What happened? In this case, it stems from the Project manager’s role and trying to interpret what the user “thinks” they need. It’s the role of a project manager to assure that the project comes to fruition. What results is usually an end product that is built short of what the user’s needs actually are.

As well, the project manager’s route can be seen as more desirable because it has fewer steps than the recommended process. In the short run, this is very true. However, this will have some considerable impacts in the long run in regards to scalability, changing user base and/or interoperability with other systems.

It’s not a matter of confusion of the “usability” role itself. It’s more a matter of where it fits in the project plan and the associated roles and responsibilities attached.

So, what’s a team to do in the best interest of a project?

Role Transparency

The project manager design process can stem from a lack of transparency of roles. What this means is that the project manger, much like the stakeholder, graphic designer, developer, etc. all have their own skill sets, objectives and viewpoints of a project.

What can happen is that each person(s) in their respective role gives their own interpretation of what they think is needed to bring the project to fruition. From this, misinterpretations can be created from the start and the time line of the tasks and the roles associated are skewed to favour the individual creating the time line. (e.g., the project manager in this case) As a result, the project has the potential to not fully meet the needs of all involved.

By making everyone fully aware of their own roles, misinterpretations can be kept to a minimum and the tasks and roles will be associated appropriately.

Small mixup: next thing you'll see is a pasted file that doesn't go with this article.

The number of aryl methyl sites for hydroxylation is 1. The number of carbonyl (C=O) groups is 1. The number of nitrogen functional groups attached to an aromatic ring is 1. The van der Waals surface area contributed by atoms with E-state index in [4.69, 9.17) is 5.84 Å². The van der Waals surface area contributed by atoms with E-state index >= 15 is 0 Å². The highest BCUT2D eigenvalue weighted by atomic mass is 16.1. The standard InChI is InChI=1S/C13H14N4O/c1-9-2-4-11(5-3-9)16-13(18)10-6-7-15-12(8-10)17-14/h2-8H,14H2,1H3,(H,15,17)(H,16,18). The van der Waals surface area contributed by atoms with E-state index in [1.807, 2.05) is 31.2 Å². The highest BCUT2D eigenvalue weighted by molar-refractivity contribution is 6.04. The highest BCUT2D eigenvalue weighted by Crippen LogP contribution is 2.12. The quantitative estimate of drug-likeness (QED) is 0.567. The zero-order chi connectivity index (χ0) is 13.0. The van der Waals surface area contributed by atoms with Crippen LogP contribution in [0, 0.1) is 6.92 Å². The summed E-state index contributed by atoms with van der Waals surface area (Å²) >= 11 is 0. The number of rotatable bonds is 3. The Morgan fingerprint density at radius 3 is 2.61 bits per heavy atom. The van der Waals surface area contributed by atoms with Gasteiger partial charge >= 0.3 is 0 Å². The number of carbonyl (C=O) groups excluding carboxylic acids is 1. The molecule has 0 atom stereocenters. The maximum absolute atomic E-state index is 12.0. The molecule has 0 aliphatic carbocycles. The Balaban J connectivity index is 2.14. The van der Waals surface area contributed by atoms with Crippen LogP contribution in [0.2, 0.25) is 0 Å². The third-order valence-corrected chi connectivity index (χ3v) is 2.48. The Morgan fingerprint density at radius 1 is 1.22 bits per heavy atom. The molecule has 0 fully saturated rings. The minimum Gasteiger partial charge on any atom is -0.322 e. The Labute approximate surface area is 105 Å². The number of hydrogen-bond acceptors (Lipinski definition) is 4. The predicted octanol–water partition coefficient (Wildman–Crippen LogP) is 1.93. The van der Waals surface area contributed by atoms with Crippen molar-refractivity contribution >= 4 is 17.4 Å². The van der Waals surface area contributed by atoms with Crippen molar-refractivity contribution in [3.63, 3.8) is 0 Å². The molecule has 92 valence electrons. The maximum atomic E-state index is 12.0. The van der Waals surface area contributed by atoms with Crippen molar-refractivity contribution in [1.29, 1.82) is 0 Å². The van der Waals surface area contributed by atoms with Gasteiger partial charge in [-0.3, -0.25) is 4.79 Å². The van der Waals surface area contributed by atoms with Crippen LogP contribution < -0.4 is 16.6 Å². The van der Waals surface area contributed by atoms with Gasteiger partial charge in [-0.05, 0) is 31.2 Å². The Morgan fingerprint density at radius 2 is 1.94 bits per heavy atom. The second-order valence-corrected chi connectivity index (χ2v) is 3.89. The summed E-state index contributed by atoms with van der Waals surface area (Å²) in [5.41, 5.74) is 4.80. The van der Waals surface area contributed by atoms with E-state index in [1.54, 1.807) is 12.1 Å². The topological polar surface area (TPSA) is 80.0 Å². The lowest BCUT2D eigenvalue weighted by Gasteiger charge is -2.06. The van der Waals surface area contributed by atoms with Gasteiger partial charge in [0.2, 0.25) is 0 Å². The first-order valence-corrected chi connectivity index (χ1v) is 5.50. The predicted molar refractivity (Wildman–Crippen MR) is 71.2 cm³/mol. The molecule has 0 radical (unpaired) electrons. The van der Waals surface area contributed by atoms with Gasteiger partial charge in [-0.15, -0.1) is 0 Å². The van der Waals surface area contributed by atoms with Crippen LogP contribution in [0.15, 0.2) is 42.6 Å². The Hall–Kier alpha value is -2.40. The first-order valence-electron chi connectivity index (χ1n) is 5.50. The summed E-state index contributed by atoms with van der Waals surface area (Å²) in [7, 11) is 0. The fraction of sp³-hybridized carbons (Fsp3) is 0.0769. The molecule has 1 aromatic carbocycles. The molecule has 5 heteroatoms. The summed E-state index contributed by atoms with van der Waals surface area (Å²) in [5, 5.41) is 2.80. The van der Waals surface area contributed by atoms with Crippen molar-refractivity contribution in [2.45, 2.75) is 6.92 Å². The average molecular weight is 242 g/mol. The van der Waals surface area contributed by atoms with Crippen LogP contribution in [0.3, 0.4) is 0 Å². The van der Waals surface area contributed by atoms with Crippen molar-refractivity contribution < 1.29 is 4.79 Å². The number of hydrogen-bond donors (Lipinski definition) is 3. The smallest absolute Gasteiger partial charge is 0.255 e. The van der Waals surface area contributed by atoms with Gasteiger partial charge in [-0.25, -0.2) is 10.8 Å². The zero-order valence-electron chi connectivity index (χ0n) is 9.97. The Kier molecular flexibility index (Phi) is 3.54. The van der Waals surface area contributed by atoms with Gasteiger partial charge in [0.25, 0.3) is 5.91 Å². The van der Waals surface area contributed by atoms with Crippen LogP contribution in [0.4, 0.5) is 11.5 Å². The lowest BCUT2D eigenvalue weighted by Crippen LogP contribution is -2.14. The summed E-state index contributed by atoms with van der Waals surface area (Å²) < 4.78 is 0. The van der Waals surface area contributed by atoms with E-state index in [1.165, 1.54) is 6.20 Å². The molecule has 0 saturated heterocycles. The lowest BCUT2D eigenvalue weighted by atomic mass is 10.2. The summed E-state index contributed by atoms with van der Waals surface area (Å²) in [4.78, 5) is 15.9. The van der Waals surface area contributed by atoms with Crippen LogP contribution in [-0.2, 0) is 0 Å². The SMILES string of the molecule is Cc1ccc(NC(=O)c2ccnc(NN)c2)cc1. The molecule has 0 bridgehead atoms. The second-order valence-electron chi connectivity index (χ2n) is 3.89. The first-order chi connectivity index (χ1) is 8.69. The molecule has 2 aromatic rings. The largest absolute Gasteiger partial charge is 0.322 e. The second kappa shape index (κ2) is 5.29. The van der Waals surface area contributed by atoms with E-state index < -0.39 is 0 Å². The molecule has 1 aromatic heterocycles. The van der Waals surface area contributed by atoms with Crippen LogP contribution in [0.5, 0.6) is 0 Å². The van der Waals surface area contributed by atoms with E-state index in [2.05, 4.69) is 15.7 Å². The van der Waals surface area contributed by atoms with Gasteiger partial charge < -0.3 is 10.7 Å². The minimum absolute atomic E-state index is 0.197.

Role Respect

Once everyone is aware of the roles of a project, there should be a clear idea of what’s involved from all parties and a better understanding of which person(s) is responsible for their applicable tasks, based on their skill set.

It’s not wrong for a developer cannot give feedback on a wireframe, nor for a project manager to give feedback on the visual design. Collaboration is a great thing. By fostering this type of creative atmosphere, you are able to gather all of the ideas and then leave it up to each team member to perform their job to best utilize their skills.

This way, the team is contributing and (most importantly) it’s understood which individual is best suited for the tasks involved.

Communicate, Communicate, Communicate!

It’s been said over and over again, but it’s surprising how out of touch certain members of a project team can be with the others involved. It’s overkill for everyone to get together every day, but having a weekly or biweekly roundtable to make sure everyone is on track is a great way to get a snapshot of a current situation, bring to light any issues or simply have a discussion about a particular piece of work and the best approach to complete it.

In Conclusion

It’s important not to discount the user-centered design process and usability testing as it gives a true reflection of what the user’s needs are. As well, it gives validation over multiple points of a project to assure that you are on the right track, from the user’s perspective.

In the end, assurance that the user has the best experience possible with an end product should be the ultimate goal of any product. By following the recommended user-centered design process by experienced individuals, the right steps are being taken to assure the best experience possible.